In my own little way, I’ve always been a risk taker. Not the kind that puts you in mortal danger, unless you consider horseback riding life-threatening. I’m referring to the kind that takes you out of your comfort zone, where you discover something new about yourself.

Someone once joyfully (and I mean that in the most positive way) described me as having a reckless confidence. Reckless, not thoughtless. There’s a difference. In all my time here on this blue planet, no one had ever described me that way. I can be a lot of things. And I know I have been described as a lot of things. And I own all of it. And I really love owning reckless confidence.

Anyway, the risk taker in me has always been there. It only shows up when an opportunity or idea (good and bad) seizes my attention. I’d like to think these days that the opportunities or ideas are more good than bad. I’ve had my share of bad ideas when I was younger.

Without a doubt, my risk taking has unnerved some family members and friends. But only because they’re looking out for me. More often than not, my risk taking is a source of entertainment for these folks (my friends, in particular)… once I get around to informing them about what I’ve done.

Writing has allowed me, and is allowing me, to creatively take risks. Writing has opened doors to opportunities and interesting ideas that would have never appeared if I was doing something else.

The latest risk (it’s more of a challenge, quite honestly) which is to try screenwriting has me excited. I’ve been reading up on the subject, doing a little research and finding valuable resources before I start barreling into it, before I have to figure out how to juggle two writing projects. This isn’t a case of finish one and start on the other. Something tells me I need to work on both of them concurrently.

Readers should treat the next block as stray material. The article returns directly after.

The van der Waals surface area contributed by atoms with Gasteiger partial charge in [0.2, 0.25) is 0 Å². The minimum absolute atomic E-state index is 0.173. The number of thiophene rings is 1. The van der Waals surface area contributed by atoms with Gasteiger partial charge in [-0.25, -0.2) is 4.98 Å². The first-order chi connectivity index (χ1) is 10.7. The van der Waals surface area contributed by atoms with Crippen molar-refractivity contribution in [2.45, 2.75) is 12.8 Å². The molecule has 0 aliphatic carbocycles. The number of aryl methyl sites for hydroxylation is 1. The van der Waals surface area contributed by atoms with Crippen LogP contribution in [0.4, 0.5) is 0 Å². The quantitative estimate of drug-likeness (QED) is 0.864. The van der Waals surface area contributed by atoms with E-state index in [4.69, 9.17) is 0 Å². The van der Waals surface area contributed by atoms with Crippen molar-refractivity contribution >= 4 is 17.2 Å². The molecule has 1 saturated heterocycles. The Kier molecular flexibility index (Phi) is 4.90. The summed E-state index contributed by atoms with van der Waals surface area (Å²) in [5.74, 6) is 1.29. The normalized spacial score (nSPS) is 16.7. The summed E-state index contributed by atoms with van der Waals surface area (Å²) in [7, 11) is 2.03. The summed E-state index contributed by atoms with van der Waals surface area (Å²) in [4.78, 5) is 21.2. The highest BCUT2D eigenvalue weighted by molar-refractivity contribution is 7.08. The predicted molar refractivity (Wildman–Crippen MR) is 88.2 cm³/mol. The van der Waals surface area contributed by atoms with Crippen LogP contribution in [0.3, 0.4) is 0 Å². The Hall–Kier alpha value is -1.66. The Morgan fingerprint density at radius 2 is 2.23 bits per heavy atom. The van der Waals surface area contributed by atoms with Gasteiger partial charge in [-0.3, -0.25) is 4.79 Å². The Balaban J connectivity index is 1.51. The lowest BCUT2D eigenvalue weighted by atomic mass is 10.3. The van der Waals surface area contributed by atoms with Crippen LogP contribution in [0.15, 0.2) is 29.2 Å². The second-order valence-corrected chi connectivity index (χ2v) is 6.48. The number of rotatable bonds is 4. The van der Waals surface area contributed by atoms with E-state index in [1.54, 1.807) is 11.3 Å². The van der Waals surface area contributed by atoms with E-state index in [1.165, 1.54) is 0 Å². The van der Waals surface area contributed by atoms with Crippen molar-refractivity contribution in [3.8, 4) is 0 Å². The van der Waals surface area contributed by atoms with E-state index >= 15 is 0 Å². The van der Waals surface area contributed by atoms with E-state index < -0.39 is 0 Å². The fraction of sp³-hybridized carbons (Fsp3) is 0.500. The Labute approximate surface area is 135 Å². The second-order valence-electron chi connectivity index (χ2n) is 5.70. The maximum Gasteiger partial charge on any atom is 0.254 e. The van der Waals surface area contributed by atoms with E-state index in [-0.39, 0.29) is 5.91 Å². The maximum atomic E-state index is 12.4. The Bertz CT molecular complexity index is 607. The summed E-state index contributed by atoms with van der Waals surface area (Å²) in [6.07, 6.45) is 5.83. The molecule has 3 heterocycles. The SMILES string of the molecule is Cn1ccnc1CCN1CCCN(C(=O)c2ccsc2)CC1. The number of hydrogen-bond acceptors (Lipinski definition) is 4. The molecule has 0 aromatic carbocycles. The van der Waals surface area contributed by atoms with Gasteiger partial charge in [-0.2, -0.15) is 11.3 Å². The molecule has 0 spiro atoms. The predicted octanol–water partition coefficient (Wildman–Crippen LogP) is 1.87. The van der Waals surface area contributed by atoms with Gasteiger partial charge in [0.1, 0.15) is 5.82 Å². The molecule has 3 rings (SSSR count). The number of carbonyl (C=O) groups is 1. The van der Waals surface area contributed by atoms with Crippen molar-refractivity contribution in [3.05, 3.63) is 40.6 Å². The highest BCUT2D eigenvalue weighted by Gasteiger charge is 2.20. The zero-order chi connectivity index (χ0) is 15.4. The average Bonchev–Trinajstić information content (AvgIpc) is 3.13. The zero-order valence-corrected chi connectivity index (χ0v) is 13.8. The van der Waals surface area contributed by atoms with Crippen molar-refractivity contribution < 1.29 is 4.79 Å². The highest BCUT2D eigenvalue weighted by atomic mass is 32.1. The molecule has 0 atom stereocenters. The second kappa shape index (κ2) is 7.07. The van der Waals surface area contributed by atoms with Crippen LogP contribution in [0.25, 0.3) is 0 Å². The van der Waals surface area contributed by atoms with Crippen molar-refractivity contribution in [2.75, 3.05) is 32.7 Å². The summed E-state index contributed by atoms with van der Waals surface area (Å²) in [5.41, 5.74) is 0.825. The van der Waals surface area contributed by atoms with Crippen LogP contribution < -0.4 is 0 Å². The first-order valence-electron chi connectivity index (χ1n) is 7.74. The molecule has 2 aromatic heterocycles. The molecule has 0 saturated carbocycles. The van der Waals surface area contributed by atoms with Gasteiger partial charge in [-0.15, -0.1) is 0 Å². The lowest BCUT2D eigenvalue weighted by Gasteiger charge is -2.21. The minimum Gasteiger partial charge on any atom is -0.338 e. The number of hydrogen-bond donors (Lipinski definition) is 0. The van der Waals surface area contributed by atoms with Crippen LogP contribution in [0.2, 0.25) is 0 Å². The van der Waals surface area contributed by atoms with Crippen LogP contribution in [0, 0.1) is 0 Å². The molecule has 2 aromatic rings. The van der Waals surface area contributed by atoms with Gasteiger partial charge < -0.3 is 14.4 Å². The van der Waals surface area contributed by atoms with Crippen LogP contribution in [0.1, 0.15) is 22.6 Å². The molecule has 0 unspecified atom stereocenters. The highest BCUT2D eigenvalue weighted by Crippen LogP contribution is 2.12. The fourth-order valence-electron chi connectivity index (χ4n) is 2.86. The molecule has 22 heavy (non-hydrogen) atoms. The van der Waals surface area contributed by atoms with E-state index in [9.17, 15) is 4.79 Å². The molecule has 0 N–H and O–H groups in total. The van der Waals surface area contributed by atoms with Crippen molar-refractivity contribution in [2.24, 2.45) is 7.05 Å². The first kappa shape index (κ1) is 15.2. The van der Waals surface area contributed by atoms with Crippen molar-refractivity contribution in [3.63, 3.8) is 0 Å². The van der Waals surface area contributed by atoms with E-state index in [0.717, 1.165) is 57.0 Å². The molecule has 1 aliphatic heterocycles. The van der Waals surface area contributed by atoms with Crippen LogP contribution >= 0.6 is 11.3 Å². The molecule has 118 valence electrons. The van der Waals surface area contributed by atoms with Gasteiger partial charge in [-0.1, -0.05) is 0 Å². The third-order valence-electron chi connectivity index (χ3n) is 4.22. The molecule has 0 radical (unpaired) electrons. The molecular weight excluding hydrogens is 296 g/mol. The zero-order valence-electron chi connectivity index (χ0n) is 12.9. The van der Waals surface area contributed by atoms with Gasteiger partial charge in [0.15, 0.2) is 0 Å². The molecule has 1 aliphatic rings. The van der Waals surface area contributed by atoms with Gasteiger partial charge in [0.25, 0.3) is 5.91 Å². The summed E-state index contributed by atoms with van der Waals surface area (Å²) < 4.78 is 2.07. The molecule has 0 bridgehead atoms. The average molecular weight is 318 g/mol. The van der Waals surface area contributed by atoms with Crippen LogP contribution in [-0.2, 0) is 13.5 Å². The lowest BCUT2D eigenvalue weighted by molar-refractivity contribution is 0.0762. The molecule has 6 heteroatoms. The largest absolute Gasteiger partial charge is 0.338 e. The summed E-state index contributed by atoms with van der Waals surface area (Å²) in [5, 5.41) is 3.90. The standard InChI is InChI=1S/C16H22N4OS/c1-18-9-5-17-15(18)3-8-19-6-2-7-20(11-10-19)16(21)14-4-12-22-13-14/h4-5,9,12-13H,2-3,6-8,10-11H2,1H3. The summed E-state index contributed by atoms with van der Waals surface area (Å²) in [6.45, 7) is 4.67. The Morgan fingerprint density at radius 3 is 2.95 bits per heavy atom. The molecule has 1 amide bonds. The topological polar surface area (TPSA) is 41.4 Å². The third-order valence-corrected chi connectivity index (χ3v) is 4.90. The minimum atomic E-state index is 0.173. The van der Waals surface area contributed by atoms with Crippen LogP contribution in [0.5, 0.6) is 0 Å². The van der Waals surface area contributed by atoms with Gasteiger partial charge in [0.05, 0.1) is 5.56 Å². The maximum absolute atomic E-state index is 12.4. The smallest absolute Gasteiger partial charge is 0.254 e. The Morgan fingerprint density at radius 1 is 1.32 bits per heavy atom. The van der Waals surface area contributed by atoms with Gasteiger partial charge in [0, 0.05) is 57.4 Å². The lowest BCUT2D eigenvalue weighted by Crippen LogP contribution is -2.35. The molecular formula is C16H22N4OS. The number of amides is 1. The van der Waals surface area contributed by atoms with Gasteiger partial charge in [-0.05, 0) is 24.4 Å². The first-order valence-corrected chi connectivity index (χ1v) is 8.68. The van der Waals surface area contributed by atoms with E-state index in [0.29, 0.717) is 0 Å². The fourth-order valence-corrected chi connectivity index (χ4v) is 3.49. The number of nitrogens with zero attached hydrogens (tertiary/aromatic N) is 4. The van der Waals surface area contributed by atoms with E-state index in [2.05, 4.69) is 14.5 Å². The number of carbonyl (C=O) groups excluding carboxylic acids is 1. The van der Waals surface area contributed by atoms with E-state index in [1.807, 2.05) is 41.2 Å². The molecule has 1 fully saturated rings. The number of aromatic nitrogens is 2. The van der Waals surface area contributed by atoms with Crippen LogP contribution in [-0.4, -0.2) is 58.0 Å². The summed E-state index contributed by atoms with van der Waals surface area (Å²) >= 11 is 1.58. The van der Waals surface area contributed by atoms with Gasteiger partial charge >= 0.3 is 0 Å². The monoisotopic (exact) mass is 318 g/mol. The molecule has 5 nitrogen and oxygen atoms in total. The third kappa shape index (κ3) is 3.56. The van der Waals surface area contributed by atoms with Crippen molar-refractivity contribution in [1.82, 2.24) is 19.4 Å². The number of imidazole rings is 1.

As I do the research, I sincerely believe working on the screenplay will only enhance my work as a novelist. That is exciting to me. I live for this kind of shit. I can’t wait to go through the process. Could be one helluva ride. It will definitely add to, and sharpen my skill set. It will make me a better writer, a better storyteller.

Start up the rollercoaster. Let’s go!

The future is now

I like to begin every screenplay with a burst of delusional self-confidence. It tends to fade pretty quickly, but (for me, at least) there doesn’t seem to be any other way to start writing a script — Michael Arndt

What have I gotten myself into?

Just when I thought I could get back to working on my writing project and get back to my two lead characters (the ‘boys’) after completing a non-related commitment, I find myself with another writing project.

This one is courtesy of the monthly-ish writing group get-together that was held on Saturday. Everyone in the group has been instructed to work on something of their choice, something short — it could be a short story, short non-fiction, short genre-of-your-choice — whatever you want as long as it’s short. This is a project we will be working on over the next five or six (or is it four or five?) workshops. The aim is to have something publishable at the end, or at least be on your way to creating something you can publish.

Everyone has been given their marching orders. Each project is as different and varied as the individuals in the group.